by Morgan True vtdigger.org A bill that would delay the implementation of Green Mountain Care, the state’s planned universal public health care program, won’t make it out of committee. The bill was sent to the House Health Care Committee, which voted Wednesday on bills it plans to work through before crossover. H.858, which would push the governor’s single payer plan to 2019, didn’t make the cut.‘It’s disappointing but not surprising,’ said Rep. Patti Komline, R-Dorset, the bill’s primary sponsor.Though H.858 had picked up a bipartisan group of sponsors, it was essentially dead on arrival.One of those sponsors was Rep. George Till, D-Jericho, an obstetrician, said the proposal makes good sense, but he recognizes it is largely a symbolic gesture.‘Moving to GMC is a massive change in our medical system,’ he said.If the point is to cover every Vermonter and lower health care costs, then it’s important to know exactly what those costs are now, he said.‘If you want to ask, ‘Are we making a difference with a new system?’ you have to compare it with new data, you can’t compare it with old data,’ Till said.Collecting the data to understand the current health care landscape, which is still shifting with the implementation of the new health care exchange, isn’t feasible by 2017, when Green Mountain Care is expected to begin, he said.The rocky rollout of Vermont Health Connect means there won’t be good data on how the exchange has altered health care until 2015, according to Till.With a two-year lag on Medicare data, an accurate picture of current health care reform won’t emerge until at least 2017, he said.Till said 2017 is an arbitrary timeline for switching to Green Mountain Care.‘It was a political promise by the governor,’ he said. ‘I think that’s a terrible way to make decisions [about health care].’He supports universal health care, but he said it’s more important to do it right than to do it quickly.In the past two years Vermont has had the lowest rates of growth in health care costs since the growth rate numbers were first recorded. Till said that eliminates the urgency of further reform.‘The pressures of double digit increases in spending are not there right not now,’ he said. ‘It takes away the urgency of having to make a change.’
Today, scores of breeders across the United States mate wolfdog with wolfdog and sell the puppies, for as much as $5,000 each. The animals surged in popularity recently thanks to Game of Thrones, which featured mythical “direwolves,” and Instagram, which has dozens of popular wolfdog accounts. … Wolfdogs are not the kind of animal anyone should be picking up on Craigslist. They are superior athletes, for one. “Think about wolves, who have territories of 800 square miles and run at 35 or 40 miles an hour,” Nicole Wilde, a canine behavior specialist, told me. “A 15-minute potty walk? That’s not going to cut it. Even with the northern [dog] breeds, huskies in particular, people have no idea how much exercise they need.” Shadow is a wolfdog—a wolf-dog hybrid. That makes her an exotic animal in the eyes of Tooele’s law enforcement, ineligible for residence in a family home. Many states ban wolfdogs, as do many municipalities, since they require more resources and pose more danger than your average pup. “It is like having a toddler for a decade,” said Steve Wastell of Apex Protection Project, a wolfdog-rescue group based in Southern California. A toddler with jaws strong enough to shatter a moose femur. Still, like sugar gliders and pythons, wolfdogs have an enduring, cultish following among pet owners. An estimated 250,000 of them live as pets in the United States. They also tend to be intelligent, and more diffident and less obsequious around humans than dogs are. Apex’s Wastell told me that some wolfdogs he’s encountered do not obey commands like “Sit,” not because they are incapable of learning them but because they are unmotivated to perform them. And some share of wolfdogs are, like their wild cousins, terrified of humans. They shy away from their owners, no matter how patient and kind. … … … The animals are a human creation. They belong neither in homes nor in the wild. … “You have no way of knowing what mixture of dog behavior and wolf behavior you have in your animal,” said Clive Wynne, a psychologist at Arizona State University and the author of the book Dog Is Love. “You could spend years living with this animal, a beautiful and maybe a bit aloof doglike companion. Then one day your sister or brother brings around your new niece or nephew and snap, there is an incident that is gonna really spoil everybody’s afternoon.” Read the whole story: The Atlantic More of our Members in the Media >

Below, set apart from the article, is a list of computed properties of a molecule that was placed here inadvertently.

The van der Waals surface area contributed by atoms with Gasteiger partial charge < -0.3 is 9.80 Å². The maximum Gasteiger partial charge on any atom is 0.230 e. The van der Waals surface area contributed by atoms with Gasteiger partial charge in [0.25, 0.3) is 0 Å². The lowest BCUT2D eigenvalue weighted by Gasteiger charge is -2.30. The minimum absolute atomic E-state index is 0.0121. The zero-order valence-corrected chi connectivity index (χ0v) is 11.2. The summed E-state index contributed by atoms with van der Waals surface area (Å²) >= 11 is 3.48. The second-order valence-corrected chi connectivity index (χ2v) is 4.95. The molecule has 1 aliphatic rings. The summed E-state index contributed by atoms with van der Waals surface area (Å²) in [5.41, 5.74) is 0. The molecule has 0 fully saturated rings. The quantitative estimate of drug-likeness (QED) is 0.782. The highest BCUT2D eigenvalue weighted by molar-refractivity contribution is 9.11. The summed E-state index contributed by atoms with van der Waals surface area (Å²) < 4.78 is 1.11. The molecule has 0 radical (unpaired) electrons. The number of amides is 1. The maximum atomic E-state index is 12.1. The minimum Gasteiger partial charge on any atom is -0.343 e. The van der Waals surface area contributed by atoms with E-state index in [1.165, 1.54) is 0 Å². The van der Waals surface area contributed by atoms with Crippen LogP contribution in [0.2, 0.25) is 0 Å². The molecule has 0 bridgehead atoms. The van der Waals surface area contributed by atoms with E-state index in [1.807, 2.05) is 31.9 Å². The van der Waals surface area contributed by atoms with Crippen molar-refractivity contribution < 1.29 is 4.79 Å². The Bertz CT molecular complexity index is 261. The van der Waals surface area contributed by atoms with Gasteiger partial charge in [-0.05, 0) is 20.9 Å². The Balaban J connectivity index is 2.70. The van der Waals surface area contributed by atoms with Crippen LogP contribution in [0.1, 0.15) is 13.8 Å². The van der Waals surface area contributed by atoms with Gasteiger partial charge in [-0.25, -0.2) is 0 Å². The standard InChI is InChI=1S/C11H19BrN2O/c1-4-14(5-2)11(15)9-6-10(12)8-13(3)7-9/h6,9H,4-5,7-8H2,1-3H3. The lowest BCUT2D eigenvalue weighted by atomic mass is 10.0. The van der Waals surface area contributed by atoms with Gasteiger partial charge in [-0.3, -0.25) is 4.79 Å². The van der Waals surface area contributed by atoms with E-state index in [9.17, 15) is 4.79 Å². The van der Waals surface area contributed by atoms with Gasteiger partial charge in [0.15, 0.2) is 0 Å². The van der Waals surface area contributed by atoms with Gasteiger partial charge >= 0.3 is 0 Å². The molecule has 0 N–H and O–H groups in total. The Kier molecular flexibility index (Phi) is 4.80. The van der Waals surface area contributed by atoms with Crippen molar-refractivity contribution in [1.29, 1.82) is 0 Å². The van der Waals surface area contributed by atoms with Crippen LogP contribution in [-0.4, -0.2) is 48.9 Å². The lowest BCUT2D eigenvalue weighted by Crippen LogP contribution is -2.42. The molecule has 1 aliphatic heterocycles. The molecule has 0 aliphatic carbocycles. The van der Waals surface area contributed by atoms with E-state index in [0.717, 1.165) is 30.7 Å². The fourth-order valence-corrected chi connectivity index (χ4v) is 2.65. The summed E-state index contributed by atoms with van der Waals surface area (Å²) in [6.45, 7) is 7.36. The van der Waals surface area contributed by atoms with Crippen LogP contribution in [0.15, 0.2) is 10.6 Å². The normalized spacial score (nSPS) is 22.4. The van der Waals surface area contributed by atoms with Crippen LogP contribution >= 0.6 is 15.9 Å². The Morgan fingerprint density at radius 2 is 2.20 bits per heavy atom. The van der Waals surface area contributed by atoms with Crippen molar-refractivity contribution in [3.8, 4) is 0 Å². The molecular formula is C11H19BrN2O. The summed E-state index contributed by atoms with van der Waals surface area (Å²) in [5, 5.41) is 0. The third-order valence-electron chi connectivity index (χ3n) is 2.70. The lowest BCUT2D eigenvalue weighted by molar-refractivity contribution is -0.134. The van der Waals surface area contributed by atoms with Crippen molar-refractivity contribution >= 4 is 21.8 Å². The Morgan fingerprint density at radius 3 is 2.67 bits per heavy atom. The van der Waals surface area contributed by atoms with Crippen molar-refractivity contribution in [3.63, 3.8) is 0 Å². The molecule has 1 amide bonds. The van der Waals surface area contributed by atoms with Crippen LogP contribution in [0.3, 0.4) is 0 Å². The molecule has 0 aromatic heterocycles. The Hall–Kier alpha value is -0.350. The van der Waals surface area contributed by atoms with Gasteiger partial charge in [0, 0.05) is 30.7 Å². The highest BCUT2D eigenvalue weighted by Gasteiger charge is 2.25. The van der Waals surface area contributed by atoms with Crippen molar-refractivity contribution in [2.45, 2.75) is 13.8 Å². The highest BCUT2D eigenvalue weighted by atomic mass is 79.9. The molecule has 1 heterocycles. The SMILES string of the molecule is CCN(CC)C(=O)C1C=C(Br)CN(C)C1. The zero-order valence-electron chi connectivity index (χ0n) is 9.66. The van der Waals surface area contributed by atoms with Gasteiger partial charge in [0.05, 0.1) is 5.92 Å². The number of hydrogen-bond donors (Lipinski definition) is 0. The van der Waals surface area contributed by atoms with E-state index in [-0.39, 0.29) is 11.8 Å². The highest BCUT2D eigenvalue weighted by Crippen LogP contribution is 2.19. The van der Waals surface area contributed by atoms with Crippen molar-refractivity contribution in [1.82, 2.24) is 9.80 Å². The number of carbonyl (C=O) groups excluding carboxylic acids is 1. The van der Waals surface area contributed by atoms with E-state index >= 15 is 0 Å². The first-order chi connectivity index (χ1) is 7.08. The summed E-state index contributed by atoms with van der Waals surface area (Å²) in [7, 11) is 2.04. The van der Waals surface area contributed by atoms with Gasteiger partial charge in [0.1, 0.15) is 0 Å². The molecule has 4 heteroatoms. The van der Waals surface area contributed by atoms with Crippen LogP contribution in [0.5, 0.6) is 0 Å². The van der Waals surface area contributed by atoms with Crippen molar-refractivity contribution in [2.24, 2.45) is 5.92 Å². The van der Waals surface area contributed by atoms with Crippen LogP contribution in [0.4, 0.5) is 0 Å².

I recall reviewing season 1 of Ride Upon The Storm (Herrens Veje in its native Danish) back in January 2019 and remarking that this isn’t a crime show at all. At the time, it was unusual for Walter Presents to offer us anything that didn’t involve a gruesome murder or twenty; but these days, WP have widened their net to incorporate more and more drama of all types and genres; including family dramas like this.If you want to avoid spoilers for Ride Upon the Storm, stop reading now.For Season 2 of RUTS, there are still no murders – not yet, at least – but there is more family intrigue for Johannes Krogh (the masterful Lars Mikkelsen) and his dysfunctional clan.Credit: Tine Harden / Walter PresentsIt’s 18 months since the death of August (Johannes’ son), who walked in front of a lorry in the Danish countryside at the end of Season 1. Christian (Johannes’ other son), who was with August that fateful day, is immersing himself in his new self-help book, trying to cope with the guilt of being unable to prevent August’s death. Johannes is coping with troubles of his own, as August’s church is on the verge of being sold to the Muslim community, causing discord and anger from some parishioners in Brovang – a view Johannes is not unsympathetic with and one which the tabloids are quick to promote and exploit for a good storyline. As he admits to colleagues, that church is all that he has left of his son and he doesn’t want it sold to anyone – be it Aldi or Allah.Johannes’ wife, Elisabeth – played sublimely by Eleonora Jørgensen, winner of two best actress awards at the Danish Film Awards – is undergoing therapy as a result of the breakdown of her marriage to Johannes. They’re still living together, but they’re no longer intimate; and she struggles to cope with his moods and temper, whilst still mourning the loss of her son.Credit: Tine Harden / Walter PresentsElsewhere, Emilie – August’s widow – has decided that their young child will not be baptised in church, but instead has chosen to have a non-religious naming ceremony; something that further distances her from her father-in-law.This is rousing stuff. It’s exquisitely acted throughout, particularly by Jørgensen and Mikkelsen. In addition, the characterisation is so beautifully rounded, it’s an absolute joy to watch. Take Johannes as an example – he’s a violent, dinosaur of a man, and yet when his daughter-in-law stops him from seeing his grandson, you cannot help but feel sorry for the man. The scriptwriting is top-drawer; and everything from the musical score to the camerawork are faultless too. It is proof that you don’t need flash and crash to create quality drama.Walter Presents: Ride Upon the Storm launches on Channel 4 at 11pm on 5th April and the boxset is available via All4 immediately after the transmission of first episode.